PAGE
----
Low home loan interest rates have been here for some time. All banks offer rates starting with a "3" with many offers under 3.50% which are historically at record low levels.
But to get these rates you need equity in the transaction of at least 20%. And to get on to the 'property ladder' you need to start with a hard-to-save deposit.
Today's housing market data suggests that outside Auckland, a 20% deposit for a median house requires at least $105,000. For Aucklanders, that is a deposit of at least $175,000.
Data supplied to us by the Real Estate Institute of New Zealand shows that first quartile houses require a deposit of $80,000 outside Auckland, and $138,000 in the country's largest urban area.
Deposits at these levels are hard to accumulate. Committed and focused saving, probably involving KiwiSaver, is the only option - unless you also bank at the Bank of Mum & Dad (or win Lotto).
And if you don't have a 20% deposit, you are going to take quite an interest rate hit.
Typically, 'standard' rates are 50 basis points higher than 'special' rates. But they can be much more; for example at present the BNZ one year 'special' is 3.49% while its one year 'standard' is 4.45%, a premium of 96 basis points. Westpac has a one year 'special' of 3.39% and a one year 'standard' of 4.15% which is a 76% premium.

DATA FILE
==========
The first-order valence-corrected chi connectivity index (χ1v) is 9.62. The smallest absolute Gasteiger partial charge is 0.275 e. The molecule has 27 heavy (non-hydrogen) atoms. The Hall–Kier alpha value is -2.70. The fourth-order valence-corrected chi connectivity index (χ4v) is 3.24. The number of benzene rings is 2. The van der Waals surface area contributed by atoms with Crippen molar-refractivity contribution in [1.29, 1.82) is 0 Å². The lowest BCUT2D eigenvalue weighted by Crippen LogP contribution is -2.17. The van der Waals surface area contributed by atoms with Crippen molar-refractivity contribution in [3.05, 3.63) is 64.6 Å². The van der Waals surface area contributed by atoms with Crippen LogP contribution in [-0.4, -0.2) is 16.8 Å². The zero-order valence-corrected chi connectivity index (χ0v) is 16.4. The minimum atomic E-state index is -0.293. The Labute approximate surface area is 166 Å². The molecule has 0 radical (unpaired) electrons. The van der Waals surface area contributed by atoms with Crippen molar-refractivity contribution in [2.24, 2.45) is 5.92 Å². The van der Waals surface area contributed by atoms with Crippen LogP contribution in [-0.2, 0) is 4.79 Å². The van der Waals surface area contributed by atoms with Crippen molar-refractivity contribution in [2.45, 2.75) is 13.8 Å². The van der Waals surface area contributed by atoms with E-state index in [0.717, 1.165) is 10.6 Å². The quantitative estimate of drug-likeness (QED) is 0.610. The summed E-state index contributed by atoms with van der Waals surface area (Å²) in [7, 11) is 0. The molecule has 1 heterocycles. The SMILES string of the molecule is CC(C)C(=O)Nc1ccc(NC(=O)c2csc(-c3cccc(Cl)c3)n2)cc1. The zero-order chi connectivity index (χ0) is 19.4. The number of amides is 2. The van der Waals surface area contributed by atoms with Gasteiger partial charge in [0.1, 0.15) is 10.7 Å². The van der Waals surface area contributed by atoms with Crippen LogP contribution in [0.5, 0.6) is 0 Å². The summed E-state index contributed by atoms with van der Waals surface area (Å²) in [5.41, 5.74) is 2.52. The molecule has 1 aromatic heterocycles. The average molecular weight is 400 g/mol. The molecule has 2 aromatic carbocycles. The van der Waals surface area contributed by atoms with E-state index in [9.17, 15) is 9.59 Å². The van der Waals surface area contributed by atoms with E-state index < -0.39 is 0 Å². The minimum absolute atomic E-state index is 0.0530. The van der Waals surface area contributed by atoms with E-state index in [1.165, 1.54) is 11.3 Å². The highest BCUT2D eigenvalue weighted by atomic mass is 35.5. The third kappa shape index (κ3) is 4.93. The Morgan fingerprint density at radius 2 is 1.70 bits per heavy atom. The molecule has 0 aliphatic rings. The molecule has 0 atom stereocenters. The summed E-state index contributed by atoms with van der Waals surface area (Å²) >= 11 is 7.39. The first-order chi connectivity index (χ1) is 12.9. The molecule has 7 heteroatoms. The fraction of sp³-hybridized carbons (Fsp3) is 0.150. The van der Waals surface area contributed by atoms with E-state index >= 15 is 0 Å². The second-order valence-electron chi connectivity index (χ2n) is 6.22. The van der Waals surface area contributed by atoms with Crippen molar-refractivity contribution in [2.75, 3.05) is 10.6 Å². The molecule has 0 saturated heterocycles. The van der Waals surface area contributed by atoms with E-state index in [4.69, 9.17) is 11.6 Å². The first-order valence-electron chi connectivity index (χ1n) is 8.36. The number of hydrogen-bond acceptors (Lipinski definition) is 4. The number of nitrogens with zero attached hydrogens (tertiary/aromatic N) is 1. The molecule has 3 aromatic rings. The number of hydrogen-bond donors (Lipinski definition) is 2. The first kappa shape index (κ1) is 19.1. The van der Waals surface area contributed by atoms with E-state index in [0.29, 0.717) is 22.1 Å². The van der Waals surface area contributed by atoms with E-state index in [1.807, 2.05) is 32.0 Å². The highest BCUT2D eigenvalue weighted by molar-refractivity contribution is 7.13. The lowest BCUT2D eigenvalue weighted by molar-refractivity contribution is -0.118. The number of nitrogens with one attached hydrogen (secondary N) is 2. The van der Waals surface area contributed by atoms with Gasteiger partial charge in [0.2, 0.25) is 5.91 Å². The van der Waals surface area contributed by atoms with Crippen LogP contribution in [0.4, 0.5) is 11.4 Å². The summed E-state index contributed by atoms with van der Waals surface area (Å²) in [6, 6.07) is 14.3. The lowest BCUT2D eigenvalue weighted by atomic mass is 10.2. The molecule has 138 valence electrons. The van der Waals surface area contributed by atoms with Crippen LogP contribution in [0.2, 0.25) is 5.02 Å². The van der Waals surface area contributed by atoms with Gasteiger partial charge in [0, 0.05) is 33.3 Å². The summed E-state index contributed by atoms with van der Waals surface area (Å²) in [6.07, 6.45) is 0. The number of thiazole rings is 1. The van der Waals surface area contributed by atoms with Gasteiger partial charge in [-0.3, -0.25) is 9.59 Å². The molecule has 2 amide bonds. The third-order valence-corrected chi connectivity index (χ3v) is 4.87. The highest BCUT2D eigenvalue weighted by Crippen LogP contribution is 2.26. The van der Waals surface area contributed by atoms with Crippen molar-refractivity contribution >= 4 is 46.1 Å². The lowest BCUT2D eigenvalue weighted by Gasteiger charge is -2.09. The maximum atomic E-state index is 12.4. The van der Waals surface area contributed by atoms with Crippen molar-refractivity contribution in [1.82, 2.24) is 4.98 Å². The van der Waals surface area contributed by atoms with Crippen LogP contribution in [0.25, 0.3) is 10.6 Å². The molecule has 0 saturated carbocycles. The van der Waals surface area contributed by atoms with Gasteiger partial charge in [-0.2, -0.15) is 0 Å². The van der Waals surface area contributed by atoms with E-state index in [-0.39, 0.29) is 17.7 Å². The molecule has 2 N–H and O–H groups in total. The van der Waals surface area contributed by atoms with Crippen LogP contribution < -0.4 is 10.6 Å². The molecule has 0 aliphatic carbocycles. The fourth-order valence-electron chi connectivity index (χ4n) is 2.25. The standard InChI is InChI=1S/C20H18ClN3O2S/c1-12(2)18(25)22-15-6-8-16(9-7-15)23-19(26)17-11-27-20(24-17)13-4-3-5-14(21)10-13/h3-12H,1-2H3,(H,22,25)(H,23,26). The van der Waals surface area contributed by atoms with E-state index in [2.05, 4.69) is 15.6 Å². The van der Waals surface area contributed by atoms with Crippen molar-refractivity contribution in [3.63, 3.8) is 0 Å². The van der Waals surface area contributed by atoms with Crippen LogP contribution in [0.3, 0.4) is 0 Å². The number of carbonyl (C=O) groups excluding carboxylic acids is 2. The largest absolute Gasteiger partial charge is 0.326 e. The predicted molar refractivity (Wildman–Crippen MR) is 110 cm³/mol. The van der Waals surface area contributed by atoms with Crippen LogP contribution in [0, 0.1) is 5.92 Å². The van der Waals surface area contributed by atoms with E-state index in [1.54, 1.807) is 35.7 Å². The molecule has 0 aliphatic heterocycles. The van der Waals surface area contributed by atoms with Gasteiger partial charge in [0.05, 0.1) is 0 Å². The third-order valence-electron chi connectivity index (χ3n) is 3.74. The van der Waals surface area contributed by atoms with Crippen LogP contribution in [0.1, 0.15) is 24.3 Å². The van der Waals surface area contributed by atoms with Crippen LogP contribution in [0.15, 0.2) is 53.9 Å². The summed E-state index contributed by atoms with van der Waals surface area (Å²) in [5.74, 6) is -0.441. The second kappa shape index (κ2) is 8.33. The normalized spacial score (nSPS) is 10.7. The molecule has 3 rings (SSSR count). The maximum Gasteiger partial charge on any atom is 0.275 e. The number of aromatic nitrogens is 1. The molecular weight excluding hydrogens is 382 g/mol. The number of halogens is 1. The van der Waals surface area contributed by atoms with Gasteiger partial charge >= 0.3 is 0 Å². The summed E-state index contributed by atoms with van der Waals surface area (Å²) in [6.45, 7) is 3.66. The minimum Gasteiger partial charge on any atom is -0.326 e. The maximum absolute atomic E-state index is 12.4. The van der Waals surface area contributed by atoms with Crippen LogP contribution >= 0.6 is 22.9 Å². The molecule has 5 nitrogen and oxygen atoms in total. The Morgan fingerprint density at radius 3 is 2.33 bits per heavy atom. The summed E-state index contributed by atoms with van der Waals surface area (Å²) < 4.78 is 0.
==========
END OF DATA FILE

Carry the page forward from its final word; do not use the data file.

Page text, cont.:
And low equity premiums are on top, adding another variable 25 to 150 basis points to the 'standard rates. (BNZ adds between 35 and 115 basis points for low equity situations on to their 'standard' rates.) How much depends on how far over the 80% loan-to-value ratio (LVR) you are.
It's an anti first home buyer situation essentially driven by the Reserve Bank (RBNZ) and its LVR policies. But bank policies take advantage of them in a way that the RBNZ isn't encouraging. The RBNZ applies 'speed limits' allowing some high LVR lending, just not too much. The RBNZ doesn't invoke interest rate penalties, they only limit the overall volume of high LVR lending that can be made. And they exempt new builds. But banks apply their 'standard' interest rates to all of them, plus they add low equity premiums. This is sort of a double hit given that the 'standard' rate is for situations where you don't have 20% equity, and the low equity premiums pile on higher rates for exactly the same condition.
Banks of course will point out the "higher risks" they are taking with this type of lending.
Some of them have a greater appetite for it than others. And others dip in-and-out of this type of lending.
ANZ, the nation's largest housing lender, has the least exposed on a weighted average basis. But ANZ is still lending about $4 billion to $5 billion into low equity housing situations. That is the same absolute level that ASB is committing and nearly the same as Westpac.
Kiwibank has the largest proportion of its mortgage book in low equity lending, but also the least dollar commitment. BNZ features in-between but distinguishes itself with a fast growing appetite for this type of lending.
In fact, BNZ has added almost $1 billion in funding for high LVR lending between March 2018 and September 2019, half as much again as ANZ and twice the growth by ASB. Westpac has actually pulled back by a net $135 million over this period.
If you need a high LVR loan, it seems that BNZ is the most receptive. Mind the interest rate gap, however.